Then things got worse…a lot worse. With the obligatory reveal that some of what he was doing had been faked, our carnival barker killer left the stage. Slowly, the curtains opened and a massive movie screen was revealed. It seemed to stretch forever, covering one end of the auditorium all the way to the other. Without announcement, the credits began to roll, and something called Night of the Living Dead began. At first, it seemed rather dull and disorienting. A brother and sister were arguing, discussing something that made little sense to a shell-shocked grade schooler. Soon, names were attached to the individuals - Barbra and Johnny. To the untrained eye, one not used to genre specifics, their bickering appeared pointless. After all, they were in a cemetery, and couldn't stop sniping long enough to show some respect for the dearly departed.

Even as some strange man lumbered up to them, Barbra and Johnny kept at it. Things swung wildly into what seemed to be a standard fight. Our hero swung, then tripped, then hit his head on a gravestone. Suddenly, his sister was alone, and running. She sought refuge in a car, yet couldn't get it started. Her pursuer continued, breaking the windows and forcing her to smash the vehicle against a nearby tree. Again, none of this registered as anything more than your typical onscreen assault. In fact, for the first few minutes, this Night seemed rather nominal. We watched as Barbra ran, discovered a nearby farmhouse, and sought shelter inside. So far, so good. Even as she realized the place was abandoned, we all relaxed, safe in the knowledge that nothing as nauseating as the previous live splatter spectacle was on the horizon.

As she wandered up the stairs, continuing to explore her possible sanctuary, I began wondering just what the big deal was. After all, people often look around empty buildings before settling in. Nothing unusual there…that is, until the extreme close-up of the rotting head appeared. Eye exposed from desiccated flesh, lips peeled back to reveal a sickening skeletal smile, the jolt was visceral and immediate. Barbra balked, the audience joining her in an involuntary shout. Almost immediately, another character came barging in the door. He was tall and black, his face frozen in the kind of naked fright that Barbra just experienced. Outside were a group of slow moving people. He started shouting. She babbled incoherently. The individuals kept coming. Their pursuit was relentless. And…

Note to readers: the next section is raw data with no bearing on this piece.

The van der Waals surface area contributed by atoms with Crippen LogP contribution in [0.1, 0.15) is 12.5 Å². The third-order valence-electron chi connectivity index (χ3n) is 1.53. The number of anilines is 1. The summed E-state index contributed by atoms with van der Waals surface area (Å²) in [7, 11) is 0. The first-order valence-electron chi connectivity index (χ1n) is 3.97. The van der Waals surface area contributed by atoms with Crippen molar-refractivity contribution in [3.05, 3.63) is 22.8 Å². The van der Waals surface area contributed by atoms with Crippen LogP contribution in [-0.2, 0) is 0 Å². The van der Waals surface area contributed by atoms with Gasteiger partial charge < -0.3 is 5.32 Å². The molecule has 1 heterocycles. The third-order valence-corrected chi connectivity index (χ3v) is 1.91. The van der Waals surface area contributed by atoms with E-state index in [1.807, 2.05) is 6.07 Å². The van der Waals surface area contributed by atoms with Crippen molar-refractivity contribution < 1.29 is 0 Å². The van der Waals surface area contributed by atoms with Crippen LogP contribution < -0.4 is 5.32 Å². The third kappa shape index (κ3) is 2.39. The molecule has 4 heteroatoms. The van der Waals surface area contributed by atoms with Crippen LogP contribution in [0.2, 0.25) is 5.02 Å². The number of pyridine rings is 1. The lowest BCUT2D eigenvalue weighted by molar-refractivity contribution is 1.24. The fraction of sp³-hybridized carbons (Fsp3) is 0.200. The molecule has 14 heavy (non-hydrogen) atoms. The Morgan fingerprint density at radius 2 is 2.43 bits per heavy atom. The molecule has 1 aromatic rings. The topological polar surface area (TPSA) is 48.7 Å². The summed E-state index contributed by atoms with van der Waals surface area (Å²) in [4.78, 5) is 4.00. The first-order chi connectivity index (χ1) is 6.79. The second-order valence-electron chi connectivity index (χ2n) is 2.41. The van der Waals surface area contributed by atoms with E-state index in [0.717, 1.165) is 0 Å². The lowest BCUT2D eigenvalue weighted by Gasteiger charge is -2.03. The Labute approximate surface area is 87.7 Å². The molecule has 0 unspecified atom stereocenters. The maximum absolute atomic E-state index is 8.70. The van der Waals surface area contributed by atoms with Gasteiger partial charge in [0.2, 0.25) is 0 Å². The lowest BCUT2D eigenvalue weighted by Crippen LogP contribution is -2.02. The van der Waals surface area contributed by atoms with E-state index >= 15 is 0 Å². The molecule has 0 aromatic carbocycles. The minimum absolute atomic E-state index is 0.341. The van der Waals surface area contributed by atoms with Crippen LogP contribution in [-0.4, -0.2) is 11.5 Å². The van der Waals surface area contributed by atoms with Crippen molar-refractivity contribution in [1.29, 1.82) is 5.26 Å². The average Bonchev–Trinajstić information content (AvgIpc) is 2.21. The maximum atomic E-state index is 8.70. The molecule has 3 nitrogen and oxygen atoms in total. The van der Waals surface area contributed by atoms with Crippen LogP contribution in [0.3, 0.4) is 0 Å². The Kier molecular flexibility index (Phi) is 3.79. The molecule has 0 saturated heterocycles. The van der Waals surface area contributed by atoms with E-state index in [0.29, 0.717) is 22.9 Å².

For the next 90 minutes I was a nattering, nervous wreck. I shook and stammered. I looked at my friends, tracing the lines of terror on their equally freaked out faces. I remember snippets of speeches - reporters claiming that corpses had risen from the grave and were…eating people -- adults arguing over who was going to do what, unearthly moans and ungodly munching. And then there was the little girl, so ill before, now wielding a garden tool and tearing her mother apart. I was numb, stricken with a kind of paralysis I didn't know how to handle. I averted my eyes, but somehow, I still saw the screen. I tried to avoid the moments of horrific imagery, and yet inside my mind they were playing out, in a manner more reprehensible than in cinematic reality. When it was all over and the lights went up, there were a few nervous twitters. But mostly, simple stunned silence. Even the magician, who returned to send us off with a wish of "pleasant screams" seemed halfhearted in his salute.

Night of the Living Dead had that kind of impact then, and it still resonates with me today. Granted, I am much more of a horror aficionado now, relishing that which made me wince four decades before. Still, George Romero's genius continues to haunt my infrequent dreams of blood. Part of the reason I remember that Night so well is that the movie felt more like a documentary, like a portrait of reality captured in dramatic black and white. It seemed shot by someone inside the house with the survivors, intense and unyielding. The use of news footage and man on the street interviews gave it an authenticity that your typical scary movies of the time failed to possess. In essence, Night seemed real, especially to someone as naïve and susceptible as I. True, the random vivisection beforehand had prepared me for something truly sinister. I just could never have imagined it would be so frightening.